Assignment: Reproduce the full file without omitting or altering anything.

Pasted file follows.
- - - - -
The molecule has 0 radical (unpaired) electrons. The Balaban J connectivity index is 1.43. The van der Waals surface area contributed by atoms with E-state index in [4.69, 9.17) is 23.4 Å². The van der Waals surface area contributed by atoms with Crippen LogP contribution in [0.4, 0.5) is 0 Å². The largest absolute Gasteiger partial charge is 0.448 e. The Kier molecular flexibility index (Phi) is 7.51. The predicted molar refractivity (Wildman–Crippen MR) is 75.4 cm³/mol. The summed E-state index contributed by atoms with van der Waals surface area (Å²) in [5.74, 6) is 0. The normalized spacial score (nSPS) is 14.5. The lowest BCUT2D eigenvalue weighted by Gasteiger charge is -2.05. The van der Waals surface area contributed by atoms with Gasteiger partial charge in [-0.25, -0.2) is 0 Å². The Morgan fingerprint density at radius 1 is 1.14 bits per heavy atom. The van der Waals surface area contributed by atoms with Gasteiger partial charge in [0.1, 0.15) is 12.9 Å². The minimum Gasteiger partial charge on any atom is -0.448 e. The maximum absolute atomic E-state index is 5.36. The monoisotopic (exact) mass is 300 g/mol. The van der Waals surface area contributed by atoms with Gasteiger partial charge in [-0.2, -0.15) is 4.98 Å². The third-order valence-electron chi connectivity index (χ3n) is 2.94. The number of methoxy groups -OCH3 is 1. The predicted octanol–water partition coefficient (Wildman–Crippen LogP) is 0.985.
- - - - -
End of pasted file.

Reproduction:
The molecule has 0 radical (unpaired) electrons. The Balaban J connectivity index is 1.43. The van der Waals surface area contributed by atoms with E-state index in [4.69, 9.17) is 23.4 Å². The van der Waals surface area contributed by atoms with Crippen LogP contribution in [0.4, 0.5) is 0 Å². The largest absolute Gasteiger partial charge is 0.448 e. The Kier molecular flexibility index (Phi) is 7.51. The predicted molar refractivity (Wildman–Crippen MR) is 75.4 cm³/mol. The summed E-state index contributed by atoms with van der Waals surface area (Å²) in [5.74, 6) is 0. The normalized spacial score (nSPS) is 14.5. The lowest BCUT2D eigenvalue weighted by Gasteiger charge is -2.05. The van der Waals surface area contributed by atoms with Gasteiger partial charge in [-0.25, -0.2) is 0 Å². The Morgan fingerprint density at radius 1 is 1.14 bits per heavy atom. The van der Waals surface area contributed by atoms with Gasteiger partial charge in [0.1, 0.15) is 12.9 Å². The minimum Gasteiger partial charge on any atom is -0.448 e. The maximum absolute atomic E-state index is 5.36. The monoisotopic (exact) mass is 300 g/mol. The van der Waals surface area contributed by atoms with Gasteiger partial charge in [-0.2, -0.15) is 4.98 Å². The third-order valence-electron chi connectivity index (χ3n) is 2.94. The number of methoxy groups -OCH3 is 1. The predicted octanol–water partition coefficient (Wildman–Crippen LogP) is 0.985.